I love my song, but it's all in MIDI. Now what?
Old 10th December 2012
  #1
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I love my song, but it's all in MIDI. Now what?

Ok. So I've put about 50-60 hours into a trance track I've made in Logic Pro 9, and I'm really happy with it. I've made countless tracks over the years, but this is the first one I'd like to share with people.

I know I need to bounce the track to audio. But where do I start?

When watching Youtube tutorials, I often see producers bouncing from MIDI to audio while still working on the track, usually in groups. Aside from saving CPU usage, why would they do this? (keep in mind my track is 100% midi--no live audio)

So basically my question: My track sounds great (to me)--I've mixed it, applied some mastering techniques, and am overall happy with it. How should I proceed in making it into audio? Surely it's more than simply bouncing the master track.

Bonus question: Why would I ever bounce MIDI to audio while I'm still in the middle of a track? People obviously do it all the time, but it seems as though all FX and modulation I want to do can be accomplished during the MIDI phase...

A preeminent THANK YOU to responders.
Old 10th December 2012
  #2
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syncitycc's Avatar
 

Just use the start and end markets in logic (or the loop function) to Set up the beginning and ending of your song. Then hit the bounce to disk option in the upper right of the arrange window. Not the bounce in place option. Choose your specifications here for PCM(wav) our most our burn to a cd.

Sent from my SGH-T989
Old 10th December 2012
  #3
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Tha Govna's Avatar
 

I bounce tracks to audio as I create to save CPU power primarily. Other reasons for doing it would be to manipulate the audio in a way you can't do with midi (pitch shifting, time shifting, reversing, etc.).

How I would proceed in the scenario you've laid out would be to make sure my dither is turned on and bounce it out.

If it's done, it's done.

If there isn't anything you want to do with the audio like I described, there is no reason why you should/could/need to bounce anything while you're in the middle of a track.
Old 10th December 2012
  #4
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Bender412's Avatar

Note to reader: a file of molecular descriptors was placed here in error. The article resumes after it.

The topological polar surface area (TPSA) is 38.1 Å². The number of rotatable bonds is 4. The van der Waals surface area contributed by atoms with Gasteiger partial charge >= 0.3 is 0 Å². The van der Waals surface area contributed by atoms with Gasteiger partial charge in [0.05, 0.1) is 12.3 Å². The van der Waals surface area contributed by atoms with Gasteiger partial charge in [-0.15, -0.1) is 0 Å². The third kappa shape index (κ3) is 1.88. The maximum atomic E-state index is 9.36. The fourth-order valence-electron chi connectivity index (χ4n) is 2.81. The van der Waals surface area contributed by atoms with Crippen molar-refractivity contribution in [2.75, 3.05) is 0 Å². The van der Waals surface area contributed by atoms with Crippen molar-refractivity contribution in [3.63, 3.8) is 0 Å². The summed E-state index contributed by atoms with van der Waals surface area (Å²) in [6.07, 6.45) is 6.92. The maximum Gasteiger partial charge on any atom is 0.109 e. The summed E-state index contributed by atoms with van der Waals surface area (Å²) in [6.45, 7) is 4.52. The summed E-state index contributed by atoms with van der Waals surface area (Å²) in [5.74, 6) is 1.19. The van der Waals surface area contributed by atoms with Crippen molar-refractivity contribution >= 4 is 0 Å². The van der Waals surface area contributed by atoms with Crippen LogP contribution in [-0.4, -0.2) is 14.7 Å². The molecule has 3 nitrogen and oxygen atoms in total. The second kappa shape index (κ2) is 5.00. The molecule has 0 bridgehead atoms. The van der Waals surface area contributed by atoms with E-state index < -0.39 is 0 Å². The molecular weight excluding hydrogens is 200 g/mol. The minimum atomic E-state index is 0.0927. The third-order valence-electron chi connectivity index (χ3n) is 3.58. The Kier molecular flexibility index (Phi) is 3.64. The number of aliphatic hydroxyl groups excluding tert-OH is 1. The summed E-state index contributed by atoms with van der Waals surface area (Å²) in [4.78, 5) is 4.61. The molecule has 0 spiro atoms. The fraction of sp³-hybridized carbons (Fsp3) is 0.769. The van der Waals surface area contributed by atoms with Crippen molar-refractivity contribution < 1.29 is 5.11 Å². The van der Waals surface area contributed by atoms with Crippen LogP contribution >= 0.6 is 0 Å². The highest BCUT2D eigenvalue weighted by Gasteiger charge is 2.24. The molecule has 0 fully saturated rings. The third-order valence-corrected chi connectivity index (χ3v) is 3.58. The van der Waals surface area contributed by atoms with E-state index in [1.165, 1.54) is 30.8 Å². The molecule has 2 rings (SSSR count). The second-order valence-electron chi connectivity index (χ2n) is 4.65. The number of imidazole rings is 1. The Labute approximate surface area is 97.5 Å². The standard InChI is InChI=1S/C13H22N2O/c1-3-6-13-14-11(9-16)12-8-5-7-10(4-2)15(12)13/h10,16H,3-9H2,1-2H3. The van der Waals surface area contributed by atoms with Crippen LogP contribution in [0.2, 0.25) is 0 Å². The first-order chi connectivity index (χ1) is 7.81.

Quote:
Originally Posted by Tha Govna View Post
I bounce tracks to audio as I create to save CPU power primarily. Other reasons for doing it would be to manipulate the audio in a way you can't do with midi (pitch shifting, time shifting, reversing, etc.).

How I would proceed in the scenario you've laid out would be to make sure my dither is turned on and bounce it out.

If it's done, it's done.

If there isn't anything you want to do with the audio like I described, there is no reason why you should/could/need to bounce anything while you're in the middle of a track.
This is exactly right. I would just add that there is one more benefit to printing MIDI tracks, and that is for possible sharing and/or archiving purposes. Just in case there comes a time when you or someone else doesn't have access to the MIDI instruments used.
Old 10th December 2012
  #5
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Thread Starter
Thank you guys for the responses.

Tha Govna (or anyone): your response brings two questions to mind.

1. What do you mean by "make sure the dither is turned on"? I know dither has something to do with bit rate, that's about it...

2. What kind of pitch shifting, reversing etc. can be accomplished with audio and not midi? Should I be pitchshifting my synth rises and stuff in audio to make them smoother? It never even occurred to me that I could manipulate audio differently than midi--at least in terms of automation and stuff...
Old 10th December 2012
  #6
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Bender412's Avatar
Quote:
Originally Posted by Grindonthemind View Post
Thank you guys for the responses.

Tha Govna (or anyone): your response brings two questions to mind.

1. What do you mean by "make sure the dither is turned on"? I know dither has something to do with bit rate, that's about it...

2. What kind of pitch shifting, reversing etc. can be accomplished with audio and not midi? Should I be pitchshifting my synth rises and stuff in audio to make them smoother? It never even occurred to me that I could manipulate audio differently than midi--at least in terms of automation and stuff...
1. Yes dither is just used to convert the bit depth (usually 24bit to 16bit)

2. Because MIDI isn't sound, it's just information. For instance, if you wanted to "reverse" a whole bar of the music (all the tracks), how would you do it if it were MIDI?
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